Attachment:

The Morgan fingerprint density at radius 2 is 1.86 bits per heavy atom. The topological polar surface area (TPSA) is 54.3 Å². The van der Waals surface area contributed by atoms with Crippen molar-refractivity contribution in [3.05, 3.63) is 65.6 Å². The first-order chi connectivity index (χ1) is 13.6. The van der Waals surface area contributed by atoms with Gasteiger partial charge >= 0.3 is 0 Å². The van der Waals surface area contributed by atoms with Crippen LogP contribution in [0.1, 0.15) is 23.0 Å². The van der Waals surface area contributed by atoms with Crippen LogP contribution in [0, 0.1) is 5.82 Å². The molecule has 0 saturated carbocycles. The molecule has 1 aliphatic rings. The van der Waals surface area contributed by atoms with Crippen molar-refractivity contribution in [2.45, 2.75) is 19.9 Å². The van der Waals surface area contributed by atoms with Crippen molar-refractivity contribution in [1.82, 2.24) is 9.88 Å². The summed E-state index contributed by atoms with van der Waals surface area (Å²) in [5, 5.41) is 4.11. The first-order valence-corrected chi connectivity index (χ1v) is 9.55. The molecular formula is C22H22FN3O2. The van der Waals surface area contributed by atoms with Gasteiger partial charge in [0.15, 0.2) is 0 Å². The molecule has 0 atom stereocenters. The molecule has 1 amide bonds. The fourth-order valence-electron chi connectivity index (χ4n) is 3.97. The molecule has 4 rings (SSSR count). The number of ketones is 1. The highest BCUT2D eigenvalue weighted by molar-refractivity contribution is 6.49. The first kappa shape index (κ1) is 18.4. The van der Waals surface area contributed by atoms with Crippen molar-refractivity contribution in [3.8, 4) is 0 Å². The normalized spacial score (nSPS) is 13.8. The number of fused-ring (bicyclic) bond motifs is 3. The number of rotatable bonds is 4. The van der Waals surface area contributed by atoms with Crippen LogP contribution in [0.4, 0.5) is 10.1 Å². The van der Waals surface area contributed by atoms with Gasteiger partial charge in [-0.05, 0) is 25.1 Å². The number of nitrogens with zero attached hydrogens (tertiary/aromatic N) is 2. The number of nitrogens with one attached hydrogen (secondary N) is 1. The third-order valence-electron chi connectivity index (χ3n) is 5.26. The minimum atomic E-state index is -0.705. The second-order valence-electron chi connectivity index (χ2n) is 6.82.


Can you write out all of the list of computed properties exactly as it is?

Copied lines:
The Morgan fingerprint density at radius 2 is 1.86 bits per heavy atom. The topological polar surface area (TPSA) is 54.3 Å². The van der Waals surface area contributed by atoms with Crippen molar-refractivity contribution in [3.05, 3.63) is 65.6 Å². The first-order chi connectivity index (χ1) is 13.6. The van der Waals surface area contributed by atoms with Gasteiger partial charge >= 0.3 is 0 Å². The van der Waals surface area contributed by atoms with Crippen LogP contribution in [0.1, 0.15) is 23.0 Å². The van der Waals surface area contributed by atoms with Crippen LogP contribution in [0, 0.1) is 5.82 Å². The molecule has 0 saturated carbocycles. The molecule has 1 aliphatic rings. The van der Waals surface area contributed by atoms with Crippen molar-refractivity contribution in [2.45, 2.75) is 19.9 Å². The van der Waals surface area contributed by atoms with Crippen molar-refractivity contribution in [1.82, 2.24) is 9.88 Å². The summed E-state index contributed by atoms with van der Waals surface area (Å²) in [5, 5.41) is 4.11. The first-order valence-corrected chi connectivity index (χ1v) is 9.55. The molecular formula is C22H22FN3O2. The van der Waals surface area contributed by atoms with Gasteiger partial charge in [0.15, 0.2) is 0 Å². The molecule has 0 atom stereocenters. The molecule has 1 amide bonds. The fourth-order valence-electron chi connectivity index (χ4n) is 3.97. The molecule has 4 rings (SSSR count). The number of ketones is 1. The highest BCUT2D eigenvalue weighted by molar-refractivity contribution is 6.49. The first kappa shape index (κ1) is 18.4. The van der Waals surface area contributed by atoms with Crippen molar-refractivity contribution in [3.8, 4) is 0 Å². The normalized spacial score (nSPS) is 13.8. The number of fused-ring (bicyclic) bond motifs is 3. The number of rotatable bonds is 4. The van der Waals surface area contributed by atoms with Crippen LogP contribution in [0.4, 0.5) is 10.1 Å². The van der Waals surface area contributed by atoms with Gasteiger partial charge in [-0.05, 0) is 25.1 Å². The number of nitrogens with zero attached hydrogens (tertiary/aromatic N) is 2. The number of nitrogens with one attached hydrogen (secondary N) is 1. The third-order valence-electron chi connectivity index (χ3n) is 5.26. The minimum atomic E-state index is -0.705. The second-order valence-electron chi connectivity index (χ2n) is 6.82.